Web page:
EVERGLADES NATIONAL PARK, Fla. (AP) _ As an alligator slithered through murky waters behind him, President Bush celebrated Florida's Everglades on Monday and said he hoped the reconfigured Congress would take a lesson from this ``beautiful slice of Heaven.''
The Republican president, who is tending his image as both environmentalist and bipartisan, pledged to state activists gathered canalside that he would not abandon the massive, 40-year ecosystem restoration under way here.
``Our job here is to be good stewards of the Everglades, to restore what has been damaged and to reduce the risk of harm,'' said Bush, whose budget for 2002 proposes $219 million for the Everglades project, a $58-million increase over current funding.
Even as Bush talked of wading birds and panthers freshly trying to make a home here, Washington was clearly on his mind.
He confronts on Tuesday the reality of Sen. Jim Jeffords' defection from the Republican Party: Congress returns from its Memorial Day recess with Democrats poised to take control of the Senate.
With his brother, Florida Gov. Jeb Bush, at his side, the president noted that the Everglades is home to 68 endangered species ``and the only place on earth where crocodiles and alligators live side by side.''
``We're kind of hoping that's the way it gets to be in the United States Congress one of these days,'' he quipped.
When his speech was finished, he said enthusiastically to park rangers, ``There's a gator back here looking for something!''
Bush made the Everglades announcement at the same time a new ABC News-Washington Post poll found that Democrats have a 20-point advantage over him on public trust in handling the environment.
After Jeffords' move and a weekend meeting between GOP Sen. John McCain and Tom Daschle, the Senate's Democratic leader, Bush is redoubling efforts to court Democrats and moderate Republicans.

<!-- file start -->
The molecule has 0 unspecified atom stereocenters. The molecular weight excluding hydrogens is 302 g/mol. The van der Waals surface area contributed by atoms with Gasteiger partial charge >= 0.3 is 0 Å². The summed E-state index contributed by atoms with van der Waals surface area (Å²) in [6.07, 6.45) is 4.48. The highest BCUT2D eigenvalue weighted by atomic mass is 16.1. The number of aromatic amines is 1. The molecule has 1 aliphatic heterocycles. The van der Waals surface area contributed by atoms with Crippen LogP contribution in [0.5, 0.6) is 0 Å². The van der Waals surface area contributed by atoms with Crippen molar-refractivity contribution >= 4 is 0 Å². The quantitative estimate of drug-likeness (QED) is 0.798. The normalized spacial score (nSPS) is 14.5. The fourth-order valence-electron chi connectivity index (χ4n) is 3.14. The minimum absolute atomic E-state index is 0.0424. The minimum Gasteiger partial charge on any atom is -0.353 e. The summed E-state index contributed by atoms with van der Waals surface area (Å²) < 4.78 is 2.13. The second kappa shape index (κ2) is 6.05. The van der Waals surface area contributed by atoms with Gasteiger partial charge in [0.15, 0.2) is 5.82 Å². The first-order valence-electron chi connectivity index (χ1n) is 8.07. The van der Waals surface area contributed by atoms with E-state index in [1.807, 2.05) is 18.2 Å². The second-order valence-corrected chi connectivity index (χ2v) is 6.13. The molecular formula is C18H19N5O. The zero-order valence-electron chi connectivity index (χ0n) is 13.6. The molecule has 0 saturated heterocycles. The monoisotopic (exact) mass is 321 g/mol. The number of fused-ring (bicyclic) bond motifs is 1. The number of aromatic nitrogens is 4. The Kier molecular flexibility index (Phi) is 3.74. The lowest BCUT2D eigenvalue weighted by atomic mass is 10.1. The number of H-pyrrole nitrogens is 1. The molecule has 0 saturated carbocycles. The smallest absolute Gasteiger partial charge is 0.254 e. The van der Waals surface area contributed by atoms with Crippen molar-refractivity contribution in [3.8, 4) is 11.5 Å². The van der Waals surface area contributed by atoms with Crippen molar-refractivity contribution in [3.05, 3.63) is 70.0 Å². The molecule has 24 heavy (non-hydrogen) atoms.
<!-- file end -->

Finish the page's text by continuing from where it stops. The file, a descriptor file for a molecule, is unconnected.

The president and Daschle planned to have dinner at the White House on Thursday, said a senior White House official and a Daschle aide speaking on condition of anonymity.
White House operatives were also working to arrange get-togethers for Bush this week with McCain and another moderate Republican, Sen. Lincoln Chafee of Rhode Island.
``The work that needs to be done (by Bush) is not just between Democrats and Republicans but within the Republican caucus,'' said Florida's Sen. Bob Graham, a Democrat, who traveled with Bush deep into the Everglades' sawgrass prairies.
Graham and Bill Nelson, Florida's other Democratic U.S. senator, both applauded Bush for his unequivocal statement of support Monday for Everglades restoration. But Nelson said it didn't quite jibe with Bush's call to open some waters off the Florida coast for oil drilling.
``It's a mentality of drilling our way out of the energy crisis,'' Nelson told reporters, shaking his head.
Jeb Bush also opposes the president's drilling plan. The two brothers planned a private dinner Monday night in Tampa after the president's evening rally there _ dubbed a ``Tax Relief Celebration'' _ heralding the tax cuts that he made the centerpiece of his campaign last year and will sign into law in a White House ceremony on Thursday.
Tax cuts, Bush cried at Tampa's Legends Field, are ``an answer to a prayer such as this one: lead us not into temptation'' to spend the federal budget surplus.
Most of those at the field, the New York Yankees' spring-training home, carried signs provided by the event's Republican organizers. At least three protesters, however, apparently refused to surrender anti-Bush signs to police, were handcuffed and led away.
Some two miles away from where the Bushes staged their Everglades announcement, dozens of demonstrators carried signs with slogans such as ``Bush oil and our water don't mix'' and ``It's the environment, stupid.''
Others were dressed as oil barrels to greet the presidential motorcade.
There also were Bush supporters who brandished signs saying ``Sportsmen for President Bush'' and ``George W. & Jeb, thanx for Everglades restoration.''
Bush named Florida parks director Fran Mainella to head the National Park Service. She currently oversees the administration of 155 state parks covering more than half a million acres.